AMA Takes on Role of 'Doctor to Homeland Security'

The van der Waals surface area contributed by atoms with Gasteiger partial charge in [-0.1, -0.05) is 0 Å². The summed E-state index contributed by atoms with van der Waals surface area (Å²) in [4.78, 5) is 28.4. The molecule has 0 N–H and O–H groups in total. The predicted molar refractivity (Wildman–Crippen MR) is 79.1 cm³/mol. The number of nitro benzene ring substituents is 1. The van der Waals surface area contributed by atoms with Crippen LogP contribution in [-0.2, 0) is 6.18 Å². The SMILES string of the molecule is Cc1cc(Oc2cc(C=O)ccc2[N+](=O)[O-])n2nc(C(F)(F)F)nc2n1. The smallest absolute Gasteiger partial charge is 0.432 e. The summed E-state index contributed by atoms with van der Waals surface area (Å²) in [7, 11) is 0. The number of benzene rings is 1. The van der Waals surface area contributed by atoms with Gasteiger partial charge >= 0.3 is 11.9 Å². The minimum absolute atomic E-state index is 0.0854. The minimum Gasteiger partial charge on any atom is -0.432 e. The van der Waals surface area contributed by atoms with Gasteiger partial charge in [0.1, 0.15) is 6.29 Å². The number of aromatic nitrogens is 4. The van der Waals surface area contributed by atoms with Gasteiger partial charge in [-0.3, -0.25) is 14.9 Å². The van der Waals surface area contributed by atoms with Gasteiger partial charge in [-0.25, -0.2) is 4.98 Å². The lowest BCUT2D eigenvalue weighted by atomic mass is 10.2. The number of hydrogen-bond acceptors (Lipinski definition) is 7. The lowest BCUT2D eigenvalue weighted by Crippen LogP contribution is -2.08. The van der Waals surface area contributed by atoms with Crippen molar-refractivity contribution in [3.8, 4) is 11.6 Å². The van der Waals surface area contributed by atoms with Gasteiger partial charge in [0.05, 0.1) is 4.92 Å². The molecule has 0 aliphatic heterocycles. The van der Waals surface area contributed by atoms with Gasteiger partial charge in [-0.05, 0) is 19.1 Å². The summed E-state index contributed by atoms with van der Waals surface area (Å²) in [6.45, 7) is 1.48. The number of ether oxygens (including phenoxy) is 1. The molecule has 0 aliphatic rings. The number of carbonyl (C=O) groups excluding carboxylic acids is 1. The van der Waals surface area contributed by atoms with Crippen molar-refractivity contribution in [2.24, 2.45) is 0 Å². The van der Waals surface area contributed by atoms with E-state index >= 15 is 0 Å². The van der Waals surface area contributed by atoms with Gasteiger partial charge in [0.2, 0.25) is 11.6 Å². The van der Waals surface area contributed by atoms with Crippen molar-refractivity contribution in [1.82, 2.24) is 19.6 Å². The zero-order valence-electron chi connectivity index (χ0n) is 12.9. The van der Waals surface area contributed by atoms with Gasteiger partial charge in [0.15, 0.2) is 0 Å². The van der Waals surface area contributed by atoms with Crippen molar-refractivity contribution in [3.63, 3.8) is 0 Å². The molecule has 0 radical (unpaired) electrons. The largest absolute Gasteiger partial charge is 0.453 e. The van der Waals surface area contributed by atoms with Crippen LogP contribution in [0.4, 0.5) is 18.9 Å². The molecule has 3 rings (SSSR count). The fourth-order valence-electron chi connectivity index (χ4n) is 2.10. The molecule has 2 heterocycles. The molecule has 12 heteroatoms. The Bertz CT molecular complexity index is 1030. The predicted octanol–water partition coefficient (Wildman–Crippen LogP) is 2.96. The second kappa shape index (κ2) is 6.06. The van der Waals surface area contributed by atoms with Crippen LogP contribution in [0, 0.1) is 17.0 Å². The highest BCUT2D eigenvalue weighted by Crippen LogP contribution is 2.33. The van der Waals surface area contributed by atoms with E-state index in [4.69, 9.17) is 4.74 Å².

The American Medical Association on Monday unveiled a basic disaster life support (BDLS) program aimed at rapidly training physicians, physician assistants, nurses and emergency medical technicians for all disasters — from nuclear attack to fire and flood. The new curriculum will be ready to roll out “by August, and by this time next year we expect it to be offered at training centers nationwide,” Dr. James J. James told Reuters Health. James, who was director of the Miami-Dade County Health Department during the anthrax attacks in the fall of 2001, joined the AMA in January as director of the AMA Center for Disaster Medicine and Emergency Response. That new center is part of the AMA’s effort to “become the doctor to homeland security,” said AMA president Dr. Yank Coble. Full Story